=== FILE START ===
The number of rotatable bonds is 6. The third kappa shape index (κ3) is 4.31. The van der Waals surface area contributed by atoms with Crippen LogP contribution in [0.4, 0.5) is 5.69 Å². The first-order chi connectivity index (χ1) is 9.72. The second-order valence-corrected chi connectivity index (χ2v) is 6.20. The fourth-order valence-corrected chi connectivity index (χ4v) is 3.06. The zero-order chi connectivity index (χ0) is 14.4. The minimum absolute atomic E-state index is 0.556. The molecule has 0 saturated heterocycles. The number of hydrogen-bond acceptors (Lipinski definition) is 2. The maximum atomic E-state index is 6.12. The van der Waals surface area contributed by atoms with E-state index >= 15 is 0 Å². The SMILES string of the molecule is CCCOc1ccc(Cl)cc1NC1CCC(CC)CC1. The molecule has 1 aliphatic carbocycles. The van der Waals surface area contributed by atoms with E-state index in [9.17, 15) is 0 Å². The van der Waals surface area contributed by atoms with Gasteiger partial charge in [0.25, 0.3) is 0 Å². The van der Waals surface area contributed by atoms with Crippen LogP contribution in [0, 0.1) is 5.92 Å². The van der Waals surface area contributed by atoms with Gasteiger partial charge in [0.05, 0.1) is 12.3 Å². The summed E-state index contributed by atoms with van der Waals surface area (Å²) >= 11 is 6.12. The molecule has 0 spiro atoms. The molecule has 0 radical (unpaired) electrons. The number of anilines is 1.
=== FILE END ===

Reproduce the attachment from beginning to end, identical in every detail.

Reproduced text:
The number of rotatable bonds is 6. The third kappa shape index (κ3) is 4.31. The van der Waals surface area contributed by atoms with Crippen LogP contribution in [0.4, 0.5) is 5.69 Å². The first-order chi connectivity index (χ1) is 9.72. The second-order valence-corrected chi connectivity index (χ2v) is 6.20. The fourth-order valence-corrected chi connectivity index (χ4v) is 3.06. The zero-order chi connectivity index (χ0) is 14.4. The minimum absolute atomic E-state index is 0.556. The molecule has 0 saturated heterocycles. The number of hydrogen-bond acceptors (Lipinski definition) is 2. The maximum atomic E-state index is 6.12. The van der Waals surface area contributed by atoms with E-state index >= 15 is 0 Å². The SMILES string of the molecule is CCCOc1ccc(Cl)cc1NC1CCC(CC)CC1. The molecule has 1 aliphatic carbocycles. The van der Waals surface area contributed by atoms with E-state index in [9.17, 15) is 0 Å². The van der Waals surface area contributed by atoms with Gasteiger partial charge in [0.25, 0.3) is 0 Å². The van der Waals surface area contributed by atoms with Crippen LogP contribution in [0, 0.1) is 5.92 Å². The van der Waals surface area contributed by atoms with Gasteiger partial charge in [0.05, 0.1) is 12.3 Å². The summed E-state index contributed by atoms with van der Waals surface area (Å²) >= 11 is 6.12. The molecule has 0 spiro atoms. The molecule has 0 radical (unpaired) electrons. The number of anilines is 1.